High fire hazard warning in Delaware County


By Jill Ribich

New York has begun its fire season and it will continue through September 15, according to a fire management report by the Department of Environmental Conservation (DEC). 

The danger of fire is very high in the central Catskills now due to dry conditions and the lack of green plant material in the woods. Deadwood and dried leaves that have accumulated on the ground over the winter increase the risk and size of forest fires. While clearing and controlled burning can help reduce that fire hazard, residential brush burning can also spread into dangerous wildfires that threaten homes and lives.

To prevent a fire from getting out of hand, never leave a fire unattended and make sure it is completely out before you leave. Never build a fire on a windy day and always have water and a rake or shovel on hand. 

You should clear the area around your fire of burnable materials in a radius of 10 feet and keep the fire itself small enough so that you can control it. 

Before you light a controlled burn, it is required that you notify 911 of your intentions and call again once the fire is out. This can prevent a “false alarm” that takes our volunteer firefighters from their jobs or families.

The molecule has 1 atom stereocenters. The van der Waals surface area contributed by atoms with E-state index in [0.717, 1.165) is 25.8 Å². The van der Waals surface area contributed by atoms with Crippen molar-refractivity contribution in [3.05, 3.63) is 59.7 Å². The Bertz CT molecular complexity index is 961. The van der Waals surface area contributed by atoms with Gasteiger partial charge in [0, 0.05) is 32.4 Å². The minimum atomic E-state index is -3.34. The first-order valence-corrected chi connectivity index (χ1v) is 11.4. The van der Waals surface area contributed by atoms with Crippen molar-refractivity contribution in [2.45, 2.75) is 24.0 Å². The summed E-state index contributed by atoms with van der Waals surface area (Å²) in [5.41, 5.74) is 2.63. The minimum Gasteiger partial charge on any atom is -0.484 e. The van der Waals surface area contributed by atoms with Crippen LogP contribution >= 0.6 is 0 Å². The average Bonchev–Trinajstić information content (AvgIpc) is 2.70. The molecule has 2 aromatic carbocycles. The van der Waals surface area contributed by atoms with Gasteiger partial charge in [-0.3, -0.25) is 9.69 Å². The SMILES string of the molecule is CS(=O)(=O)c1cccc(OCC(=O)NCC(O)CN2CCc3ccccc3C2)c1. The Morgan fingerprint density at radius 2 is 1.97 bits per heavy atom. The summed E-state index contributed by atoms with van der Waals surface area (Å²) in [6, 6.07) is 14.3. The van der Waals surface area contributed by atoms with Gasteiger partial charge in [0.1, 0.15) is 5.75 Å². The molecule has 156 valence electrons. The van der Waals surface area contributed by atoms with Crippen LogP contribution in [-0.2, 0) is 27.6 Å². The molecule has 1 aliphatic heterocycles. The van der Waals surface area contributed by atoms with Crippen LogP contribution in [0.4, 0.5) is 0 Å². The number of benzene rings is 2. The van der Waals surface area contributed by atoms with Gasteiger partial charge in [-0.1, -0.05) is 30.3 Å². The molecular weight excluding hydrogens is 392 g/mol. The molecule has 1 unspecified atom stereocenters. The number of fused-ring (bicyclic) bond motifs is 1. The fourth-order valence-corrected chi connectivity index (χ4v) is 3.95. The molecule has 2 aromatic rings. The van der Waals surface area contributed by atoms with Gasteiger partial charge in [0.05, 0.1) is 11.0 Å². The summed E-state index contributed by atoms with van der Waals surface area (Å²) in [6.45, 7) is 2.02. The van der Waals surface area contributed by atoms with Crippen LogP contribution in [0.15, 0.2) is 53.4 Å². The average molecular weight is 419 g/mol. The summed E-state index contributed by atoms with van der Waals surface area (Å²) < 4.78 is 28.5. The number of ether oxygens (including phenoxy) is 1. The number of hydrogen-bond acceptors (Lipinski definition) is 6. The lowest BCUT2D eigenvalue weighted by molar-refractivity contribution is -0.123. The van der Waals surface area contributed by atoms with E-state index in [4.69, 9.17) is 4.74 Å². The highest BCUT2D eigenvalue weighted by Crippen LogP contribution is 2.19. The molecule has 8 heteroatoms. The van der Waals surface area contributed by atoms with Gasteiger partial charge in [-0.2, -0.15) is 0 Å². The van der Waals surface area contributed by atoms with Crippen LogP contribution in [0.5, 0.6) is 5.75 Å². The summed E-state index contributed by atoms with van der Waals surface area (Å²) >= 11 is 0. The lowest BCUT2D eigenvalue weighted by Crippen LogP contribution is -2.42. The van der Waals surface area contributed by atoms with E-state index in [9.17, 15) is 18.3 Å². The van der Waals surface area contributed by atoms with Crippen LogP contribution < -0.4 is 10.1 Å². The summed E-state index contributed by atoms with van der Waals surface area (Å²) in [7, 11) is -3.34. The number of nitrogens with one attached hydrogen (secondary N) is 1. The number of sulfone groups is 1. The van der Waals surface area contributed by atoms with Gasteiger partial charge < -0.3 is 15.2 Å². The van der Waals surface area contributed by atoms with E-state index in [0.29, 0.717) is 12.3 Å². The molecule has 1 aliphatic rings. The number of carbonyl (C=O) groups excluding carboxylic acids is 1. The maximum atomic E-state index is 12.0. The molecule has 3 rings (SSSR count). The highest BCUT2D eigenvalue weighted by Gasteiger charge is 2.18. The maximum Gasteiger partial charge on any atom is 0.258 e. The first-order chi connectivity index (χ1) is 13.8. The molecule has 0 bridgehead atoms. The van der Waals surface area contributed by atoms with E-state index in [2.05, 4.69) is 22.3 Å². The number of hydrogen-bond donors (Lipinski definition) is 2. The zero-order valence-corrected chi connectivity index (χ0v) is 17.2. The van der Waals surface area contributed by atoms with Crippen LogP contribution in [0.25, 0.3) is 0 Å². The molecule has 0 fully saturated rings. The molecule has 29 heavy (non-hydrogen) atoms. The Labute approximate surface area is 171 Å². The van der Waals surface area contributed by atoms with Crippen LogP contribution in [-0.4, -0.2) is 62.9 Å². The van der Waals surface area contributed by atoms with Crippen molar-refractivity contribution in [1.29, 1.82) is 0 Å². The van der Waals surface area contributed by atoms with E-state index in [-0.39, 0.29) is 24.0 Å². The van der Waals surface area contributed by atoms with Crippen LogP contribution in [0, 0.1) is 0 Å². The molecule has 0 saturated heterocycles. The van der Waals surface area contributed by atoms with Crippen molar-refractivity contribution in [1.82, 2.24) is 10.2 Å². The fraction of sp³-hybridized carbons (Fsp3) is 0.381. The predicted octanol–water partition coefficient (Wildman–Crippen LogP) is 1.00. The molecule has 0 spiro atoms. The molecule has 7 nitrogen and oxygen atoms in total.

While burning brush under controlled conditions can be beneficial, burning household trash can cause harmful health effects due to the release of potentially dangerous compounds found in trash fires.

Toxic chemicals 

According to the State Department of Health, some of the toxic chemicals released by burning household trash and their potential dangers include: benzene (leukemia), toluene disocyanate (asthma), nitrogen oxides (lung damage), nitride compounds (metabolic poisons) and other carcinogens such as dioxins and formaldehyde, hydrochloric and sulfuric acids, hydrogen cyanide, polycyclic aromatic hydrocarbons, and cadmium, lead, mercury and chromium.  Not only does burning release these pollutants into the air, but the ashes of these fires can contain numerous hazardous materials that would be harmful if ingested. People can be exposed to those chemicals by eating fruits and vegetables grown near the trash-fire or in garden soil tilled with the ashes. 

To avoid exposure you  should never burn the following items: plastic, foam cushions, furniture, rugs, floor coverings, appliances, rubber, tires, metals, glass, tree stumps, roots, asphalt shingles, any roofing materials, drywall, insulation, or any pressure treated wood (including deck lumber, railroad ties, and telephone poles treated with chromate copper arsenate, creosote or pentachlorophenol.

You should only burn the following materials: clean unpainted and uncoated wood, tree limbs, branches, twigs, lawn clippings, or woody vegetation other than stumps. Until the high fire hazard warning is lifted, all outdoor burning is prohibited.